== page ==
Market News & Headlines >> USDA: Climate Change Likely to Hinder Progress on Global Food Security
Climate change is likely to impede progress on reducing undernourishment around the world in the decades ahead, according to a major scientific assessment released on Wednesday by USDA on global food security and its implications for the United States.
The report, entitled Climate Change, Global Food Security and the U.S. Food System, identifies the risks that climate change poses to global food security and the challenges facing farmers and consumers in adapting to changing climate conditions. Agriculture Secretary Tom Vilsack released the report during the COP-21 Paris Climate Conference.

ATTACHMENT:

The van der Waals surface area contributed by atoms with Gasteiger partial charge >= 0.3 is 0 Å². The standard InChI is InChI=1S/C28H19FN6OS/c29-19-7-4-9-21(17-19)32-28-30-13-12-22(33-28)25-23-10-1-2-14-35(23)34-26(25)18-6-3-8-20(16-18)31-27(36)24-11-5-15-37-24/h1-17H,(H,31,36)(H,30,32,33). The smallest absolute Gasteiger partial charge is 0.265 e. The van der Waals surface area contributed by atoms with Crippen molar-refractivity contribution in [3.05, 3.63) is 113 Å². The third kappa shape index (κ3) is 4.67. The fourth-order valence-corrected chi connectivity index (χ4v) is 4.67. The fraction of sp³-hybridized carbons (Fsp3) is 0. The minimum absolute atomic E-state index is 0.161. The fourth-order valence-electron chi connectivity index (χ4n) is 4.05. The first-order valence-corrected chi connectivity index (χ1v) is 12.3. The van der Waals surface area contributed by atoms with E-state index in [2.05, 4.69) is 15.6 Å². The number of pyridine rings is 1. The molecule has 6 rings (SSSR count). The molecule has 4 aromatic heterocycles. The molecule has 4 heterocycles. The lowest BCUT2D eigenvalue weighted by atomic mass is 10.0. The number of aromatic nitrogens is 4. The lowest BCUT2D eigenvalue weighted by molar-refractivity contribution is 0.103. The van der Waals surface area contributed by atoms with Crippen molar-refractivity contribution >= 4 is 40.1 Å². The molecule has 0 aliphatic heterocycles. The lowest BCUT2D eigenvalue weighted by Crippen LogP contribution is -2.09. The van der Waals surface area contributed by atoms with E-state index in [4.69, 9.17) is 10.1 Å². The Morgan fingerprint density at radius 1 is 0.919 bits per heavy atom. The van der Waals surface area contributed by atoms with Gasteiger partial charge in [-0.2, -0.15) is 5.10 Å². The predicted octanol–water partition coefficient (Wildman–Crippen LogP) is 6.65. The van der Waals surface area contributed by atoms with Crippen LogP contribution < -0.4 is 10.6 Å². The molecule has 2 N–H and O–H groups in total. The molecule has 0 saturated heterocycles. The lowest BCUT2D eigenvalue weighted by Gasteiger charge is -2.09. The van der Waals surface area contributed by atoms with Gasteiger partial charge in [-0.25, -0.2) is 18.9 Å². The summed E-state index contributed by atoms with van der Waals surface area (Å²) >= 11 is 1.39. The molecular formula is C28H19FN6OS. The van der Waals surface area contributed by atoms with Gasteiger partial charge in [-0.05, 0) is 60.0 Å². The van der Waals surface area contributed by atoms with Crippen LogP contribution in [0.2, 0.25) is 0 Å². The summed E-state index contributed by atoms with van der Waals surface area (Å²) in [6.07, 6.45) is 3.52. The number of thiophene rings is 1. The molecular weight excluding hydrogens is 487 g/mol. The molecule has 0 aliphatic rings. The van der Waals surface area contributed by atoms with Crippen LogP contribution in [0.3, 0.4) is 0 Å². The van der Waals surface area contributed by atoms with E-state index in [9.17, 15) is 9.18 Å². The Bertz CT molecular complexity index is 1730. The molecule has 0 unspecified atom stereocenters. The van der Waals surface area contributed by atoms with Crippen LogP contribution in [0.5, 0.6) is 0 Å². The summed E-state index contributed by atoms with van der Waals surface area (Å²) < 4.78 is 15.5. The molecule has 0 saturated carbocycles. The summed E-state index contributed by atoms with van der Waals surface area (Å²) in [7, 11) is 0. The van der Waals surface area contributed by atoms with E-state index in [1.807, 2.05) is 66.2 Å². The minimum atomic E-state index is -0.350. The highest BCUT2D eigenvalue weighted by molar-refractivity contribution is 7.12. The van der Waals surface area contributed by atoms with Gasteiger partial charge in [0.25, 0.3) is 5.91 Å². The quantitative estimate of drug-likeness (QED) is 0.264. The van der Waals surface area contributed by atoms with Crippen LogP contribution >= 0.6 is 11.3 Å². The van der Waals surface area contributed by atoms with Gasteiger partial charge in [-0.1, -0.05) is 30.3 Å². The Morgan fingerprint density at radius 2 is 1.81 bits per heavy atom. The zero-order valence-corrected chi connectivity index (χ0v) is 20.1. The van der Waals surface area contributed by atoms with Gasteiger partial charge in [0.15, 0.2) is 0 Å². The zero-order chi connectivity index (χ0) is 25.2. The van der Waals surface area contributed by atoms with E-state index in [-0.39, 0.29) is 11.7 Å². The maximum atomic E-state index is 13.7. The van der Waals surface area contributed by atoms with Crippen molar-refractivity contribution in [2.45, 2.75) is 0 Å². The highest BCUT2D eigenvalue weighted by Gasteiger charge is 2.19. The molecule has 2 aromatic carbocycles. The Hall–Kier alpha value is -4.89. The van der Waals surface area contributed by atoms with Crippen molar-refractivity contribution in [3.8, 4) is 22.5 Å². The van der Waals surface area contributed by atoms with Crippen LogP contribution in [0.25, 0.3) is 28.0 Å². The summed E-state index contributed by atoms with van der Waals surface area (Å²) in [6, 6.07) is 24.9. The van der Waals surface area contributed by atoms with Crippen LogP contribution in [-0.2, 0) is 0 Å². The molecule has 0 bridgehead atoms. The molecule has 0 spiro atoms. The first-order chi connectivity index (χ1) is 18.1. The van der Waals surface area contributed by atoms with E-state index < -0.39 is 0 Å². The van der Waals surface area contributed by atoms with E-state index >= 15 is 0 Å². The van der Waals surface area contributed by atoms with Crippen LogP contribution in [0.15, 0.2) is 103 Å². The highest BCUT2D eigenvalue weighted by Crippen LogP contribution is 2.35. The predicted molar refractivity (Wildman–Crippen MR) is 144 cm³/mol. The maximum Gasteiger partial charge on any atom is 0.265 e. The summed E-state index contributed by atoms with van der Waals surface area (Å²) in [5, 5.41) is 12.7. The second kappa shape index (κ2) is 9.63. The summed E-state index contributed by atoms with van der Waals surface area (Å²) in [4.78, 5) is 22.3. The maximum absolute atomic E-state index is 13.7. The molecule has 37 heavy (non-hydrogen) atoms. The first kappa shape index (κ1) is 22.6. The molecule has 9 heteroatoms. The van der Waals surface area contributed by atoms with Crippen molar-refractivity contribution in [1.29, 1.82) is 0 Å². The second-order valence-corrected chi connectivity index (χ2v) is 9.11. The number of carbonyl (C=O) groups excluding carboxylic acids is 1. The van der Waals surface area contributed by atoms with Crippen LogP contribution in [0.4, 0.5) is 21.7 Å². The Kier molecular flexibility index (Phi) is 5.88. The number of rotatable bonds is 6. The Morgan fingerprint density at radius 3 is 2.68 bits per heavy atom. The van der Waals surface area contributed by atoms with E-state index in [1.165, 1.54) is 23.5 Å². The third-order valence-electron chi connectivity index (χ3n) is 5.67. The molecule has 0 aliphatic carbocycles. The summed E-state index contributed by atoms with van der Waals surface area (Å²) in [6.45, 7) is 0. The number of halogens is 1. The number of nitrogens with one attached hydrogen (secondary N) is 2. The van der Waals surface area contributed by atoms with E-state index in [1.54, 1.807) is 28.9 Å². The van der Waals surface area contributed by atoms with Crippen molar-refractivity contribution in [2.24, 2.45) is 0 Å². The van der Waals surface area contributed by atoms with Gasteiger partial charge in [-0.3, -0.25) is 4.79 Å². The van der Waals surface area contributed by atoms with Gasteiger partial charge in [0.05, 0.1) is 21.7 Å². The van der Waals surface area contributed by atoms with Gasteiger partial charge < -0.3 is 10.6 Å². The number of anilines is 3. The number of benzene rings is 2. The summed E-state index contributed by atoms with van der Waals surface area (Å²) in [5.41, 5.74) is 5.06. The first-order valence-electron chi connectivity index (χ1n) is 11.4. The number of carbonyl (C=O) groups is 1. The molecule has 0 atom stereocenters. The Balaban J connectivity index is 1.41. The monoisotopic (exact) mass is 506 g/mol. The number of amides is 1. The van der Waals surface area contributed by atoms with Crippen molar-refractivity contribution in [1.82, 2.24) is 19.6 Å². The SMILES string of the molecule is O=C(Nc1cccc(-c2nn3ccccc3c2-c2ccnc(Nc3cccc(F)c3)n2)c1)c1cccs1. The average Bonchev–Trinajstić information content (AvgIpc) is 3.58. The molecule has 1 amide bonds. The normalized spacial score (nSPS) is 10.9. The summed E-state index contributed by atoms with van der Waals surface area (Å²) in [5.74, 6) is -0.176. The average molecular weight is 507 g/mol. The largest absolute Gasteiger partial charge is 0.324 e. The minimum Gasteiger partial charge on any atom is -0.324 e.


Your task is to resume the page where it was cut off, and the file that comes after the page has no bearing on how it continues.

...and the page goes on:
"The report found that climate change is likely to cause disruptions in food production and a decrease in food safety, which in turn leads to local availability limitations and increases in food prices, with these risks greatest for the global poor and in tropical regions," said Dr. John Holdren, Assistant to the President or Science and Technology and Director of the White House Office of Science and Technology Policy. "Accurately identifying needs and vulnerabilities, and effectively targeting adaptive practices and technologies across the full scope of the food system, are central to improving global food security in a changing climate."
The report represents a consensus of authors and contributors from 19 Federal, academic, nongovernmental, and intergovernmental organizations in four countries, identifying climate-change effects on global food security through 2100, and analyzing the United States’ likely connections with that issue.